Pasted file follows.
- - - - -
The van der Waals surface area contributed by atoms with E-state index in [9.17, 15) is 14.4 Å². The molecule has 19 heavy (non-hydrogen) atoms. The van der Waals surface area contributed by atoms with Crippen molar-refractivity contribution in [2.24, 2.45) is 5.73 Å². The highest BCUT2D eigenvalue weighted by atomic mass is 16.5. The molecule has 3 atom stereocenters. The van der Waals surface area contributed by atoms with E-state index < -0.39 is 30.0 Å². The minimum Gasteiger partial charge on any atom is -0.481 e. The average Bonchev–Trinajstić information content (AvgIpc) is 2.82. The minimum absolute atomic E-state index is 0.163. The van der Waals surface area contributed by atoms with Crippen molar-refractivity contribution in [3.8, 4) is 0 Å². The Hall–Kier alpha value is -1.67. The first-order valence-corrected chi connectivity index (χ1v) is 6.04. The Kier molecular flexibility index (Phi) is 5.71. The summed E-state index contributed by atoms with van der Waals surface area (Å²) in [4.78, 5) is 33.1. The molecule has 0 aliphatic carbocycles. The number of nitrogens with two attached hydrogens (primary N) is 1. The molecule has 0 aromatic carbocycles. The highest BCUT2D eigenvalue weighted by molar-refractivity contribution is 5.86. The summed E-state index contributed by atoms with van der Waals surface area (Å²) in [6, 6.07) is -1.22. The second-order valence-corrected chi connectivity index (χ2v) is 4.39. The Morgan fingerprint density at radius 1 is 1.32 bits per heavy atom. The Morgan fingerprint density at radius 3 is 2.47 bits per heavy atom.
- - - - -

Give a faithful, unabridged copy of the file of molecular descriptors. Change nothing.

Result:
The van der Waals surface area contributed by atoms with E-state index in [9.17, 15) is 14.4 Å². The molecule has 19 heavy (non-hydrogen) atoms. The van der Waals surface area contributed by atoms with Crippen molar-refractivity contribution in [2.24, 2.45) is 5.73 Å². The highest BCUT2D eigenvalue weighted by atomic mass is 16.5. The molecule has 3 atom stereocenters. The van der Waals surface area contributed by atoms with E-state index < -0.39 is 30.0 Å². The minimum Gasteiger partial charge on any atom is -0.481 e. The average Bonchev–Trinajstić information content (AvgIpc) is 2.82. The minimum absolute atomic E-state index is 0.163. The van der Waals surface area contributed by atoms with Crippen molar-refractivity contribution in [3.8, 4) is 0 Å². The Hall–Kier alpha value is -1.67. The first-order valence-corrected chi connectivity index (χ1v) is 6.04. The Kier molecular flexibility index (Phi) is 5.71. The summed E-state index contributed by atoms with van der Waals surface area (Å²) in [4.78, 5) is 33.1. The molecule has 0 aliphatic carbocycles. The number of nitrogens with two attached hydrogens (primary N) is 1. The molecule has 0 aromatic carbocycles. The highest BCUT2D eigenvalue weighted by molar-refractivity contribution is 5.86. The summed E-state index contributed by atoms with van der Waals surface area (Å²) in [6, 6.07) is -1.22. The second-order valence-corrected chi connectivity index (χ2v) is 4.39. The Morgan fingerprint density at radius 1 is 1.32 bits per heavy atom. The Morgan fingerprint density at radius 3 is 2.47 bits per heavy atom.